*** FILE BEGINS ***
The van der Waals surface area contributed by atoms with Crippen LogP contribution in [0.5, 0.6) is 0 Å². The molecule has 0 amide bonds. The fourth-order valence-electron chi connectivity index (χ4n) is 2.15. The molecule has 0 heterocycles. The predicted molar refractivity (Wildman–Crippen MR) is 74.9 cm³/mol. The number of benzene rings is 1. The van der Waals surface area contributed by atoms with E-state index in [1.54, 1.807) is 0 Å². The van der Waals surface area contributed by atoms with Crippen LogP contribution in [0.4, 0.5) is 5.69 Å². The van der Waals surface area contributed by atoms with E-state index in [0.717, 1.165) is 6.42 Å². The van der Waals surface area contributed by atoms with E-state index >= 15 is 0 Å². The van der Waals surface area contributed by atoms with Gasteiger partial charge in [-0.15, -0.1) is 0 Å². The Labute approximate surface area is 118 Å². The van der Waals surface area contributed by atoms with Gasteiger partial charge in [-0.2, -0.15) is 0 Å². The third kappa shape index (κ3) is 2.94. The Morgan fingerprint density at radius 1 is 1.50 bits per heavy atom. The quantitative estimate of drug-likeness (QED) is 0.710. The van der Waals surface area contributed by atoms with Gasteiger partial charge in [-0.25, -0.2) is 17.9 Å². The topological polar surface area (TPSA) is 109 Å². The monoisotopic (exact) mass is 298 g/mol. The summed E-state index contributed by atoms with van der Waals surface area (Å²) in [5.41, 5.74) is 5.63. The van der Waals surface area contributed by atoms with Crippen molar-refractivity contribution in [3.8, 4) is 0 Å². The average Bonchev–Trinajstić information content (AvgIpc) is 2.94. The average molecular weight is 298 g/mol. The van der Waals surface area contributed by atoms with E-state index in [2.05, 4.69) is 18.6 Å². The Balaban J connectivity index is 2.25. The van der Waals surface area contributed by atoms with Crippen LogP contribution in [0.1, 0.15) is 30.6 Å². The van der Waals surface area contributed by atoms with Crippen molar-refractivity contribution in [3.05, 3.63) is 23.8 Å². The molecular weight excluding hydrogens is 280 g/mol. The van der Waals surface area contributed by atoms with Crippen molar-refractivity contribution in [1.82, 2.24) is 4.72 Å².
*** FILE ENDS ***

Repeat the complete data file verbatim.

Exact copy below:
The van der Waals surface area contributed by atoms with Crippen LogP contribution in [0.5, 0.6) is 0 Å². The molecule has 0 amide bonds. The fourth-order valence-electron chi connectivity index (χ4n) is 2.15. The molecule has 0 heterocycles. The predicted molar refractivity (Wildman–Crippen MR) is 74.9 cm³/mol. The number of benzene rings is 1. The van der Waals surface area contributed by atoms with E-state index in [1.54, 1.807) is 0 Å². The van der Waals surface area contributed by atoms with Crippen LogP contribution in [0.4, 0.5) is 5.69 Å². The van der Waals surface area contributed by atoms with E-state index in [0.717, 1.165) is 6.42 Å². The van der Waals surface area contributed by atoms with E-state index >= 15 is 0 Å². The van der Waals surface area contributed by atoms with Gasteiger partial charge in [-0.15, -0.1) is 0 Å². The Labute approximate surface area is 118 Å². The van der Waals surface area contributed by atoms with Gasteiger partial charge in [-0.2, -0.15) is 0 Å². The third kappa shape index (κ3) is 2.94. The Morgan fingerprint density at radius 1 is 1.50 bits per heavy atom. The quantitative estimate of drug-likeness (QED) is 0.710. The van der Waals surface area contributed by atoms with Gasteiger partial charge in [-0.25, -0.2) is 17.9 Å². The topological polar surface area (TPSA) is 109 Å². The monoisotopic (exact) mass is 298 g/mol. The summed E-state index contributed by atoms with van der Waals surface area (Å²) in [5.41, 5.74) is 5.63. The van der Waals surface area contributed by atoms with Crippen molar-refractivity contribution in [3.8, 4) is 0 Å². The average Bonchev–Trinajstić information content (AvgIpc) is 2.94. The average molecular weight is 298 g/mol. The van der Waals surface area contributed by atoms with E-state index in [2.05, 4.69) is 18.6 Å². The Balaban J connectivity index is 2.25. The van der Waals surface area contributed by atoms with Crippen LogP contribution in [0.1, 0.15) is 30.6 Å². The van der Waals surface area contributed by atoms with Crippen molar-refractivity contribution in [3.05, 3.63) is 23.8 Å². The molecular weight excluding hydrogens is 280 g/mol. The van der Waals surface area contributed by atoms with Crippen molar-refractivity contribution in [1.82, 2.24) is 4.72 Å².